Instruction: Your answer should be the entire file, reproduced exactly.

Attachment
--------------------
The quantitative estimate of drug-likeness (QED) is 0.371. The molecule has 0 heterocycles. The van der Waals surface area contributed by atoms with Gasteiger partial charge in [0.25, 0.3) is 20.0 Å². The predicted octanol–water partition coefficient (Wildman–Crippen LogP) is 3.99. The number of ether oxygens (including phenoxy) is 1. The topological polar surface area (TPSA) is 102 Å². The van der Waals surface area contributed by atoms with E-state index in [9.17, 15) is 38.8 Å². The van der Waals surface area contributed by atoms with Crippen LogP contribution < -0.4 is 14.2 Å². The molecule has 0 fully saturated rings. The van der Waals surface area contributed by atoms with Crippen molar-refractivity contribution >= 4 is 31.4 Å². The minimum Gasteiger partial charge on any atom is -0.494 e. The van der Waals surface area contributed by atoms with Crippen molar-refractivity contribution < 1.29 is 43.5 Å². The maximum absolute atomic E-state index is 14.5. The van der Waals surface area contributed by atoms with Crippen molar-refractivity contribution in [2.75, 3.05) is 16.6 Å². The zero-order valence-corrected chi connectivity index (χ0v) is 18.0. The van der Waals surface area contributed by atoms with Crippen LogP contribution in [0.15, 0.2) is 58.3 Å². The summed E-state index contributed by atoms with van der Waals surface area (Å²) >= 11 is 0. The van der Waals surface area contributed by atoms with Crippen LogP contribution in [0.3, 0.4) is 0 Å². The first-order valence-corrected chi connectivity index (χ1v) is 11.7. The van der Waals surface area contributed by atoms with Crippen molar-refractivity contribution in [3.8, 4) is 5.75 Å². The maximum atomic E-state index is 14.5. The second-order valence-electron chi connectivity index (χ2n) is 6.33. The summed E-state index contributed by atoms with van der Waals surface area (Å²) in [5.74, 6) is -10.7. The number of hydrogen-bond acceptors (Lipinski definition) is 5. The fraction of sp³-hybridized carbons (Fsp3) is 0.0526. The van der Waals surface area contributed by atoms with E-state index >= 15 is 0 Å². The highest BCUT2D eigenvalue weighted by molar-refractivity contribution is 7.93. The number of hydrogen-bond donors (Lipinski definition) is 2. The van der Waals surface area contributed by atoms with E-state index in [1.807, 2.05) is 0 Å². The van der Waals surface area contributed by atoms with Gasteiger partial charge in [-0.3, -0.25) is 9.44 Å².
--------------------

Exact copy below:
The quantitative estimate of drug-likeness (QED) is 0.371. The molecule has 0 heterocycles. The van der Waals surface area contributed by atoms with Gasteiger partial charge in [0.25, 0.3) is 20.0 Å². The predicted octanol–water partition coefficient (Wildman–Crippen LogP) is 3.99. The number of ether oxygens (including phenoxy) is 1. The topological polar surface area (TPSA) is 102 Å². The van der Waals surface area contributed by atoms with E-state index in [9.17, 15) is 38.8 Å². The van der Waals surface area contributed by atoms with Crippen LogP contribution < -0.4 is 14.2 Å². The molecule has 0 fully saturated rings. The van der Waals surface area contributed by atoms with Crippen molar-refractivity contribution >= 4 is 31.4 Å². The minimum Gasteiger partial charge on any atom is -0.494 e. The van der Waals surface area contributed by atoms with Crippen molar-refractivity contribution < 1.29 is 43.5 Å². The maximum absolute atomic E-state index is 14.5. The van der Waals surface area contributed by atoms with Crippen molar-refractivity contribution in [2.75, 3.05) is 16.6 Å². The zero-order valence-corrected chi connectivity index (χ0v) is 18.0. The van der Waals surface area contributed by atoms with Crippen LogP contribution in [0.15, 0.2) is 58.3 Å². The summed E-state index contributed by atoms with van der Waals surface area (Å²) >= 11 is 0. The van der Waals surface area contributed by atoms with Crippen LogP contribution in [0.3, 0.4) is 0 Å². The first-order valence-corrected chi connectivity index (χ1v) is 11.7. The van der Waals surface area contributed by atoms with Crippen molar-refractivity contribution in [3.8, 4) is 5.75 Å². The maximum atomic E-state index is 14.5. The second-order valence-electron chi connectivity index (χ2n) is 6.33. The summed E-state index contributed by atoms with van der Waals surface area (Å²) in [5.74, 6) is -10.7. The number of hydrogen-bond acceptors (Lipinski definition) is 5. The fraction of sp³-hybridized carbons (Fsp3) is 0.0526. The van der Waals surface area contributed by atoms with E-state index >= 15 is 0 Å². The highest BCUT2D eigenvalue weighted by molar-refractivity contribution is 7.93. The number of hydrogen-bond donors (Lipinski definition) is 2. The van der Waals surface area contributed by atoms with E-state index in [1.807, 2.05) is 0 Å². The van der Waals surface area contributed by atoms with Gasteiger partial charge in [-0.3, -0.25) is 9.44 Å².